Saturday, September 30, 2017

Book Review: "The Other Side of Silence" by Philip Kerr

The Other Side of Silence (2016)
Philip Kerr (1956)










400 pages

The cold war may have ended decades ago, but the complex machinations of government security services during that period --- between enemies and even supposed allies --- have remained irresistible source material for storytellers. This includes writers of noir, and with The Other Side of Silence Philip Kerr brings his series featuring detective Bernie Gunther out of Germany and central Europe of the 1930’s and 1940’s, and squarely into the middle of cold war conspiracies.

Set in 1956, the story opens with Gunther working under an assumed name as a concierge at a fancy hotel on the French Riviera. His history of having been repeatedly coerced into working as a detective for high-ranking officers in the Nazi regime now has him hiding from potential threats on all sides: Western officials who see him as a former Nazi, and some of his former Nazi blackmailers --- now high ranking officials in the East German government --- who still keep an eye out for how he could be useful to them. His wife having left him and returned to Germany, Gunther’s mostly laying low and biding time, with no clear view of a future. With little to distract him from morosely considering his uncertain lot in life, he has sunk into a melancholy that has drifted dangerously close to depression.

The sudden appearance at the hotel reception of a former nemesis from Nazi Germany shakes Gunther out of his self-absorbed reverie. He barely has time to wonder if he’s been recognized before finding himself caught up in an escalating scheme of blackmail, one that threatens not only delicately maintained cold war relationships between various governments, but also, not surprisingly, his personal safety. When the trap is finally sprung, Gunther must bring to bear all of his decades of experience as a detective to try and escape the pernicious schemes of enemies old and new.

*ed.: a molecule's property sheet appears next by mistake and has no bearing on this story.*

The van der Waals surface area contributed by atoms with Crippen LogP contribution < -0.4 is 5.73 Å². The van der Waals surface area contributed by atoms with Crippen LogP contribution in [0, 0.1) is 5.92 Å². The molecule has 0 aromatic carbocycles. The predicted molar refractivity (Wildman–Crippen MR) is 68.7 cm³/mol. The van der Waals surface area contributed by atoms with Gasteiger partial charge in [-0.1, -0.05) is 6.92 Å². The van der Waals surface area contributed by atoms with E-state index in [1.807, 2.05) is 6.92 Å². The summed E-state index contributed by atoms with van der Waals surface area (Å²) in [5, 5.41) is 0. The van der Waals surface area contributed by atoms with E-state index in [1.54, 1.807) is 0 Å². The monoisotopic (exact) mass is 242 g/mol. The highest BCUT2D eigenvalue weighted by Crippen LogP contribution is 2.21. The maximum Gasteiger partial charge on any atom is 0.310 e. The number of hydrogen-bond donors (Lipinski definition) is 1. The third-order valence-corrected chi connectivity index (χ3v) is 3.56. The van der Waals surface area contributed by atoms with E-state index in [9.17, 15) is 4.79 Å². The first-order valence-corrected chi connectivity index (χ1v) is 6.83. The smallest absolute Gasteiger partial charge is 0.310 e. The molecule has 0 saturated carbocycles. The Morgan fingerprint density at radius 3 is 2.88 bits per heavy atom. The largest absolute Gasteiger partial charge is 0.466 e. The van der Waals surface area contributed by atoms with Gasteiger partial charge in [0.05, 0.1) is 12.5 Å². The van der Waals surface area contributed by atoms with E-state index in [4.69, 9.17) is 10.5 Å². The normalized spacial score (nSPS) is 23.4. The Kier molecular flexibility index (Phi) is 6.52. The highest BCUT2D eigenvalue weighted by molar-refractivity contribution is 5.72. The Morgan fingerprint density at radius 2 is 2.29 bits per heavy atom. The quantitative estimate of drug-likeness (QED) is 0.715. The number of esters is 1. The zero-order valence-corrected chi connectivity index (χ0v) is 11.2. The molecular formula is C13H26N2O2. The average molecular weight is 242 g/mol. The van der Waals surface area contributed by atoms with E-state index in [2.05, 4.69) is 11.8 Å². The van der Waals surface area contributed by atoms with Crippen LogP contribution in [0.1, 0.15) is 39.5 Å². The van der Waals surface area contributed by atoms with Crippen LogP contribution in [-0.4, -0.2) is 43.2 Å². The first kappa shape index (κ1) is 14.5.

The Other Side of Silence is the eleventh of Kerr’s novels to feature detective Bernie Gunther, a series that began with the books of the trilogy Berlin Noir (my review of those first three novels here). The shift in the setting for this story compared to its predecessors from WWII (and the immediate pre- and post-war years) to a point well into the Cold War changes the atmosphere significantly. Though the tension ratchets up dramatically in the concluding few dozen pages of the story, for the most part the Cold War setting lacks the punch of the earlier novels set in Nazi Germany. Absent the deadly serious implications of the unremitting high-wire act that accompanied Gunther’s compulsory dealings with the Nazi regime, the plot becomes more of an intellectual game of cat and mouse, as spies for foreign powers collide on French soil in pursuit of national advantage.

That quibble aside, there remains much to enjoy in Kerr’s new novel. A portion of the novel includes extended recollections by Gunther of events during the war years, which help establish the backstory of his relationship with a key protagonist; these sections do crackle with the sharp tension induced by the constant risk of sudden death --- from both enemy forces as well as powerful elements of the Nazi regime pursuing their own agendas. And, as in his earlier stories in this series, Kerr brings a thoroughly researched historical reality to the The Other Side of Silence; by incorporating Gunther as a key bit player in among famous historical persons and events, he creates an engaging combination of satisfying noir and fascinating historical fiction.

Other reviews / information:

Have you read this book, others by this author, or even similar ones by other authors? I’d enjoy hearing your thoughts.
Other of my book reviews: FICTION Bookshelf and NON-FICTION Bookshelf

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